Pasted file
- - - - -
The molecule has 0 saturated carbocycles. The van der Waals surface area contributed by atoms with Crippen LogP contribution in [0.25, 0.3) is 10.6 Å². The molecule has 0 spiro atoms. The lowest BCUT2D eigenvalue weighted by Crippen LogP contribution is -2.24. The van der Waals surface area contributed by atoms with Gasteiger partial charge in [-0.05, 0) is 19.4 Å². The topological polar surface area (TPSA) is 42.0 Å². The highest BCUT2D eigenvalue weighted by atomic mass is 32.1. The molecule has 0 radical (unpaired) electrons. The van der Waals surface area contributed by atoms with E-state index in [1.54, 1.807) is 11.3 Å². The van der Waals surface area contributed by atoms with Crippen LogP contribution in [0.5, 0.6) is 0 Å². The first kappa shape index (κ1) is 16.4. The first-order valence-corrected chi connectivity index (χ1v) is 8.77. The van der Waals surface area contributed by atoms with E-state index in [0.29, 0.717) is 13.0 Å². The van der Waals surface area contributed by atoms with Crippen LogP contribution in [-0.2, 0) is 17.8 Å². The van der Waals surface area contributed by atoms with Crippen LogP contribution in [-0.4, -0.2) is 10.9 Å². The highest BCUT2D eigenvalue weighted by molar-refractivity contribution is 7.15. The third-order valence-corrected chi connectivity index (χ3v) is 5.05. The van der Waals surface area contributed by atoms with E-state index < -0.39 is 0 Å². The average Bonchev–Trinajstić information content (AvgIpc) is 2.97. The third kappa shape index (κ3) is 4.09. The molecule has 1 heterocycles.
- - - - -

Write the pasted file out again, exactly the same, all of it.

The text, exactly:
The molecule has 0 saturated carbocycles. The van der Waals surface area contributed by atoms with Crippen LogP contribution in [0.25, 0.3) is 10.6 Å². The molecule has 0 spiro atoms. The lowest BCUT2D eigenvalue weighted by Crippen LogP contribution is -2.24. The van der Waals surface area contributed by atoms with Gasteiger partial charge in [-0.05, 0) is 19.4 Å². The topological polar surface area (TPSA) is 42.0 Å². The highest BCUT2D eigenvalue weighted by atomic mass is 32.1. The molecule has 0 radical (unpaired) electrons. The van der Waals surface area contributed by atoms with E-state index in [1.54, 1.807) is 11.3 Å². The van der Waals surface area contributed by atoms with Crippen LogP contribution in [0.5, 0.6) is 0 Å². The first kappa shape index (κ1) is 16.4. The first-order valence-corrected chi connectivity index (χ1v) is 8.77. The van der Waals surface area contributed by atoms with E-state index in [0.29, 0.717) is 13.0 Å². The van der Waals surface area contributed by atoms with Crippen LogP contribution in [-0.2, 0) is 17.8 Å². The van der Waals surface area contributed by atoms with Crippen LogP contribution in [-0.4, -0.2) is 10.9 Å². The highest BCUT2D eigenvalue weighted by molar-refractivity contribution is 7.15. The third-order valence-corrected chi connectivity index (χ3v) is 5.05. The van der Waals surface area contributed by atoms with E-state index < -0.39 is 0 Å². The average Bonchev–Trinajstić information content (AvgIpc) is 2.97. The third kappa shape index (κ3) is 4.09. The molecule has 1 heterocycles.